Whatcom Hospice House Foundation has been operating for the past 10 years with the mission of providing comfort to those who have arrived at the end of their lives. The house has a total of 12 beds to care for those in need, and they also make themselves available to the families and loved ones there to be with their guests as they make their transitions. And for all 10 of those years, Gerardo Arreola Gonzalez has been part of the team making it all possible.

Gonzalez and his Solstice Senior Living team provides three chef-prepared meals each day to all residents through their Elevate dining program. Solstice’s Director of Sales and Marketing, Randi Axelsson, shared the program’s mission: “By creating meaningful connections through cuisine, [the program strives to] transform the dining experience into a culinary celebration that inspires the engagement of our residents, families, and friends.”

An onion doesn’t stand a chance in the kitchen of Gerardo Arreola Gonzalez. Photo credit: Steven Arbuckle

From his position in Solstice Senior Living kitchen, Gonzalez has created soups with loving care, which have become a key part of Hospice House’s services. He was originally approached by Kay Rich, a long-time hospice volunteer. “Kay was the person that started it,” Gonzalez says. “She used to come to the kitchen and ask me about it. In the beginning we were only doing once a month, I think, and then we made it twice a month, and then every week.”

This weekly ritual has become a staple at the hospice house, and its effects are felt by everyone from clients to staff. “I put the soup out in the family room every day at five o’clock,” says KC Templeton, assistant nursing manager. “The patients are offered the soup before it’s put out, then the rest is there for the family to enjoy.” 

Gonzalez shared his time in the spotlight with Solstice Senior Living’s Randi Axelsson. Photo credit: Steven Arbuckle

Many family members have traveled long distances and don’t know the town well enough to get around and feed themselves easily, so the offer of sustenance can be very gratifying. “Because it’s such a stressful, emotional time, it’s nice to have the smell of home-cooked foods, and the comfort,” Templeton says.

On Friday, February 21st, a delegation from the hospice house went to Solstice to say thank you. The team included Rich, Templeton, Administrative Specialist Erin Doucette and Director of Service Lines Gurpreet Dhillon, alongside Gonzalez and Axelsson. It was clear that everyone from hospice was appreciative of Gonzalez’s efforts, as well as fans of the soup, as they all smiled, said thanks, and shared favorite stories from the time they’ve worked together. Whatcom Hospice House presented a plaque thanking Solstice Senior Living for their involvement, and another honoring Gonzalez for his dedication.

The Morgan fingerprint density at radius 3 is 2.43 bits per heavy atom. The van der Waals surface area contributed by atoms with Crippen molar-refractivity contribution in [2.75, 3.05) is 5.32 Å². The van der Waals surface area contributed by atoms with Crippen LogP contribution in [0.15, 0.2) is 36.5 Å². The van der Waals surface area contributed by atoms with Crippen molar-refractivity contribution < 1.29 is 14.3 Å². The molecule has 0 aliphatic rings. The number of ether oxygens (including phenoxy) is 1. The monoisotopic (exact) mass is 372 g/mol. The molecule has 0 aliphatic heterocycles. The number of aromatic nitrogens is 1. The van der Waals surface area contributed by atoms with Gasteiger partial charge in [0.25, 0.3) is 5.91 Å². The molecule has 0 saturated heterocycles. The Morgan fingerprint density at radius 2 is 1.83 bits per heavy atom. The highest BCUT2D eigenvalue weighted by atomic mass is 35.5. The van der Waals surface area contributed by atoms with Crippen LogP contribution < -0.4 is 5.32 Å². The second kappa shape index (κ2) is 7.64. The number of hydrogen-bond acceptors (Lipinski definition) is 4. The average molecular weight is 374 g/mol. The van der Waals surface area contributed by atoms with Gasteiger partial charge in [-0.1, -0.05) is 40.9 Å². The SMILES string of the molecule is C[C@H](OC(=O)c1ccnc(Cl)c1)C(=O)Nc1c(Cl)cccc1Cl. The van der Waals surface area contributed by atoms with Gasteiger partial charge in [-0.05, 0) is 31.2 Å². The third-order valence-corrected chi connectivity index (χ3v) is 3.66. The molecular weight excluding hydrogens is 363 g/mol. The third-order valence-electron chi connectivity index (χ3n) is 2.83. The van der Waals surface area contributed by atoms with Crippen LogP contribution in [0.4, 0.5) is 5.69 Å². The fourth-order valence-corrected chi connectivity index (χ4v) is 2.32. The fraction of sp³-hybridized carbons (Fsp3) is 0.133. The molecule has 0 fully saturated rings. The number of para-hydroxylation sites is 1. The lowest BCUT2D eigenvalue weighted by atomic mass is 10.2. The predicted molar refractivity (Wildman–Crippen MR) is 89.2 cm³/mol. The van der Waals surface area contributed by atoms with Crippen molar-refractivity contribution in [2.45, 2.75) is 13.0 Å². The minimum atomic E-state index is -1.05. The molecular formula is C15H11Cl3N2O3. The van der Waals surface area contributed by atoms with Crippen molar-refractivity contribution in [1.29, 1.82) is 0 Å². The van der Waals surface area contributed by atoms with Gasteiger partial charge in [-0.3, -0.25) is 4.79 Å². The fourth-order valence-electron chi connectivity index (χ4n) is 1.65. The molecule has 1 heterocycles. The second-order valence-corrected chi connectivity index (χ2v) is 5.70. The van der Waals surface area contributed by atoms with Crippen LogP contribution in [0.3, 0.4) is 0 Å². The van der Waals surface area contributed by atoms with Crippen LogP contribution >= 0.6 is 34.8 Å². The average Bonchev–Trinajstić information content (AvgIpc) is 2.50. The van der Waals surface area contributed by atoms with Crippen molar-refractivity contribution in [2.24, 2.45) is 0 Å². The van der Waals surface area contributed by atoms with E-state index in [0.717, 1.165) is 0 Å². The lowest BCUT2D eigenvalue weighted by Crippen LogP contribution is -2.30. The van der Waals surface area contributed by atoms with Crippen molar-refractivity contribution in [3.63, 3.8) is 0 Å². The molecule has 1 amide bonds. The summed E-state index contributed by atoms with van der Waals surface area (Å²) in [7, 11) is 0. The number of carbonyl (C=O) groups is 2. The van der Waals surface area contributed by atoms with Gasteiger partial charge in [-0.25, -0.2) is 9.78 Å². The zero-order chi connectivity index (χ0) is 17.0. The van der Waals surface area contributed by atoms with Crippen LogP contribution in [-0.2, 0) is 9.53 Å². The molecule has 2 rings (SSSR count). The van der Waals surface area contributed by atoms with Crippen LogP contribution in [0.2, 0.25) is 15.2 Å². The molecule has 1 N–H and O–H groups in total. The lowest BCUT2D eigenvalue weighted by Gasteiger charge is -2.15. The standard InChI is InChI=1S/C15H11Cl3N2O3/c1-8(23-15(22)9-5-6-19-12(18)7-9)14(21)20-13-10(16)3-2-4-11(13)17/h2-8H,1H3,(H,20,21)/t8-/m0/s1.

Gonzalez and Doucette always makes sure the lid is on tight, since a near-disastrous event years ago. Photo credit: Steven Arbuckle

Gonzalez’s soups have played an important role in his experience in the Solstice kitchen from the very beginning. “I was a chef in Arizona, but when I came to Solstice, the only spot open was kitchen helper,” Gonzalez says. He took the job. Early on, he asked the then-cook if he could try his hand at the soups. “I did, and I remember everybody asking ‘Who’s doing the soup?’ Everybody was happy.” It wasn’t long before Gonzalez stepped into the cook’s position, where he remains 11 years on.

The soup itself has enjoyed a bit of an evolution over the years, too. “A long time ago, it was made of leftovers,” Gonzalez recalls. “But I thought that if we just do that, it’s going to look bad; not only for the cook, but for the whole place.” He could imagine a conversation taking place over a mediocre batch of food: “‘Where’s this soup coming from?’ ‘Solstice.’ So I just tried doing my best. When you’re serving something, put some presentation into it and make it look good. I take it a little more seriously.”

Erin Doucette presents Gonzalez with a plaque, as KC Templeton and Gurpreet Dhillon look on. Photo credit: Steven Arbuckle

And everyone benefits from having a larger audience for each pot of soup. Solstice has found a way around accidentally creating food waste, since they now have an outlet for any extras. “You can have a lot of good stuff, and some of the leftovers you can save, you can reheat; but some of it you can’t, and I think it’s good to provide that food for someone else,” says Gonzalez.

Everybody involved—Gonzalez, Solstice and Whatcom Hospice House—look forward to continuing this partnership into the future. And after all these years, Gonzalez continues to turn out satisfying meals that warm both the belly and the soul, to which Kay Rich happily testifies: “I often get two cups of Gerry’s soup, and skip dinner.”

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